All You Need To Know About New Password Guidelines

21-Aug-2017 10:04 AM Latest Trends

You must be familiar with the tedious process of coming up with a strong password- one that has numbers, special characters, and different cases. To add to it, there is a rule which states that changing your password every month and keeping them different across various platforms would keep you away from the hacker trap.

Well, the author behind the Password Bible, IT Expert, Bill Burr has gone back on his word. Over time, he realized that some of the tips he came up with weren't actually helpful, and might even cause more harm than good. As technology continued to evolve, it led to an unexpected turn of events - the growth of cyber crimes. 

Elaborate computer passwords don't keep hackers away. We do it all day every day; logging onto our computers, apps, emails, social media and racking our brains to remember password after password. This only drives people bananas and they struggle to come up with strong passwords. 

Rather than improving security, this only ends up making it easier for hackers. The reason being, people usually make minor tweaks to their passwords such as add a number or letter or two to make it easier to remember.  Addre55@1 to Addre55@2 doesn't keep hackers away! And when lots of people use a similar pattern, attackers have something predictable to aim at. What you don't realize is that these are called 'transformations.'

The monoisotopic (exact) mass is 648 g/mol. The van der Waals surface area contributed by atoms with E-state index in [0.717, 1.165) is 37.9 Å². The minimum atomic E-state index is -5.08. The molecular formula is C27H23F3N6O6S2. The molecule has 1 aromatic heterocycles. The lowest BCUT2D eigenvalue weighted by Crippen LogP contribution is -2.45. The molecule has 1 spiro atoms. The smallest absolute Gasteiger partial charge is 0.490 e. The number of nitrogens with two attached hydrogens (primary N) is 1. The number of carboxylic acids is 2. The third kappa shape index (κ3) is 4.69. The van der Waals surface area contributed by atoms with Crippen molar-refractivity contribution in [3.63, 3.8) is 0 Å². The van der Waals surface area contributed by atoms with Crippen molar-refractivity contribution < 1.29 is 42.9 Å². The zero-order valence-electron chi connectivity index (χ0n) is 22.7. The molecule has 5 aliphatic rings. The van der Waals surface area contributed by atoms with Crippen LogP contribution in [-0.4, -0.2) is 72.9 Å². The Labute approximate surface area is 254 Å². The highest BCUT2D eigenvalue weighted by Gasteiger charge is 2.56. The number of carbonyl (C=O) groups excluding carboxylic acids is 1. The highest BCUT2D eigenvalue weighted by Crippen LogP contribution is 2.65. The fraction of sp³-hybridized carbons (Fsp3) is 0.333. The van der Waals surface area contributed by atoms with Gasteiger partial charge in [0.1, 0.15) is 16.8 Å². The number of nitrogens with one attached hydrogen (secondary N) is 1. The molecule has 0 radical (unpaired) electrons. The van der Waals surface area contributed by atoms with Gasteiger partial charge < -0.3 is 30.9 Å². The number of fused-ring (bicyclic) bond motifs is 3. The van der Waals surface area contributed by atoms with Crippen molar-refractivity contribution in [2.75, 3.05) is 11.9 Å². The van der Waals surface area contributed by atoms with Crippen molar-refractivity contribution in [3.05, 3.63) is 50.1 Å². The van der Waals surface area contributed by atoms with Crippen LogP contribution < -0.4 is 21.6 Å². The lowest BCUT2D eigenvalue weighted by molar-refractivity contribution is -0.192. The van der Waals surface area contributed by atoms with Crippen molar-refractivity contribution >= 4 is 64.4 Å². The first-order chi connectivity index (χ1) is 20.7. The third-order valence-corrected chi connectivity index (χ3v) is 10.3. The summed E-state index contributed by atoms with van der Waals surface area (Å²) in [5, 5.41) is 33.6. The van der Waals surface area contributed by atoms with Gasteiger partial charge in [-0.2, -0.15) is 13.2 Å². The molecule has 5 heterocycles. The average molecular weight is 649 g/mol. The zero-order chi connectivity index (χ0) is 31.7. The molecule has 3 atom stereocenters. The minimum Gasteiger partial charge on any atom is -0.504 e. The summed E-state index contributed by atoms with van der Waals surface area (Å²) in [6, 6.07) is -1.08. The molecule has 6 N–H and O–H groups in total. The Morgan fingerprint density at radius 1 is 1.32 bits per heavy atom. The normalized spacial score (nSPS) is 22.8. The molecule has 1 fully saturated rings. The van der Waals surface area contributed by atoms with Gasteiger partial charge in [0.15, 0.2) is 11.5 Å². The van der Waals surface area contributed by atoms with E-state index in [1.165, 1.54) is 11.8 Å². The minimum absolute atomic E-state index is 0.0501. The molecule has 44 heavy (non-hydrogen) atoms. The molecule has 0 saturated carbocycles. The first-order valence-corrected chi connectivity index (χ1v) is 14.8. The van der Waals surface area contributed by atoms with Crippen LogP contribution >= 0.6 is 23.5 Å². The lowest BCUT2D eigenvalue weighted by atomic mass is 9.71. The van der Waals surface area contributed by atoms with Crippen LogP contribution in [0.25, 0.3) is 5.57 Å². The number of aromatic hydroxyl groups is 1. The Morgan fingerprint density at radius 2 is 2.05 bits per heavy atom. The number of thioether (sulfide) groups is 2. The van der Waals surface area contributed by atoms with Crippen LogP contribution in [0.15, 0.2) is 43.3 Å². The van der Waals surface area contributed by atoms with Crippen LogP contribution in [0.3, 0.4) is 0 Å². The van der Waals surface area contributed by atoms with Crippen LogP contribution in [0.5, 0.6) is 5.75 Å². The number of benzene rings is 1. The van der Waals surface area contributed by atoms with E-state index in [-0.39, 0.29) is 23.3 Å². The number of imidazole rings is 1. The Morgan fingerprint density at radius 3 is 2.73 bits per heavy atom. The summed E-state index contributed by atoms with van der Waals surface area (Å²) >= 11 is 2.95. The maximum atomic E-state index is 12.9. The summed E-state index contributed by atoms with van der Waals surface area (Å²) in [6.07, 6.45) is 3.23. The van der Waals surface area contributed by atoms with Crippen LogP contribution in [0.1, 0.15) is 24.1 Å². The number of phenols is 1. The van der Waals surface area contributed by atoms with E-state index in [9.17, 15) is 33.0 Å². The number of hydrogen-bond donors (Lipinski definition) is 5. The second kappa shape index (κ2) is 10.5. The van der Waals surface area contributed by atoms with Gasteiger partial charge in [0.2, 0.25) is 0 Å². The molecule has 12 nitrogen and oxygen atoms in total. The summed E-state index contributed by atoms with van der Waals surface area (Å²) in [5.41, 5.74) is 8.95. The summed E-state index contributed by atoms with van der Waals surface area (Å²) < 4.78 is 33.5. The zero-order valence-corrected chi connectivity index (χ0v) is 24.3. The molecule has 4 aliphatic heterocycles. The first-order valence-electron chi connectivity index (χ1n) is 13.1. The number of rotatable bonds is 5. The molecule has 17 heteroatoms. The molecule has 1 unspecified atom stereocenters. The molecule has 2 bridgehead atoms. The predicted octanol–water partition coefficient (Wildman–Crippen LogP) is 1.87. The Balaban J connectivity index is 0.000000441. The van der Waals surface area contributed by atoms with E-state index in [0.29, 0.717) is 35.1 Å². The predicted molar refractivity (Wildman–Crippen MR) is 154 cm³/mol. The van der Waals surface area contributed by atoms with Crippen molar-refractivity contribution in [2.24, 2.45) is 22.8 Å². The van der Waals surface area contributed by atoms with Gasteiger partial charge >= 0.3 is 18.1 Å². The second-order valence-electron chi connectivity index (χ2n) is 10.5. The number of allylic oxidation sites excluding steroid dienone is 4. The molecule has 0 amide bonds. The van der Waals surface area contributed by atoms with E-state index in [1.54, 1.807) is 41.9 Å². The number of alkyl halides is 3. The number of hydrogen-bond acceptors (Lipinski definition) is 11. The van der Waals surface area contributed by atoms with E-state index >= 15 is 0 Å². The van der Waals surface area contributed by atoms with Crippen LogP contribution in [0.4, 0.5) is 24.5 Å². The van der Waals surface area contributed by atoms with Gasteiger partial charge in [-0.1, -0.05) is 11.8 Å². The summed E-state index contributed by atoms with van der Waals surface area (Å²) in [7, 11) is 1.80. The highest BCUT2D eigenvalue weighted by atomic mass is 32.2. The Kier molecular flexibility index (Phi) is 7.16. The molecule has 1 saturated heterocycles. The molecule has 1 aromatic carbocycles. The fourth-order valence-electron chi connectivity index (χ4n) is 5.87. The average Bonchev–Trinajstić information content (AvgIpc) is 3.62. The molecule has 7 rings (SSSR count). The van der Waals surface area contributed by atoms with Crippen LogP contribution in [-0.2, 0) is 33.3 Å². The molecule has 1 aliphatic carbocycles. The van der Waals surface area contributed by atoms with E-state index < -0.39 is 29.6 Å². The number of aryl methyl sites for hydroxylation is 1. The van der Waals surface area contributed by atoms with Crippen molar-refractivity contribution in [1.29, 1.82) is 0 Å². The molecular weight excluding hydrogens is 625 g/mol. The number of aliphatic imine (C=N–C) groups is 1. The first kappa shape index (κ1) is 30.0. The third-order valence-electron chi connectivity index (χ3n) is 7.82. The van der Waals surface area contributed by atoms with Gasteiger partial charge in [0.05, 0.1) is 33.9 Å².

Aware of this lazy although convenient move, hackers have taken advantage and use it in their password-cracking routines. Hackers also use 'brute force' cyber attacks in which a computer cycles through every possible combination of characters to guess a password.

So what are the new guidelines? 

National Institute of Standards and Technology (NIST) now recommends using long passwords with four words or paraphrases against shorter ones with numbers, letters and special characters. Paraphrases (for eg: horsesbarnstraddlehome) are advised since they are both easy to memorize for humans and their length makes breaches more difficult for computers. Also, passwords only need to be changed if there are signs that the account has been breached or the password was stolen.

If you want to find out if your account has been compromised with, you should check out the new 'Have I Been Pwned' website, a tool for searching if your password is among those hacked ones that need changing.

Phew! Finally, a good enough reason to ignore that Herculean task of creating strong passwords!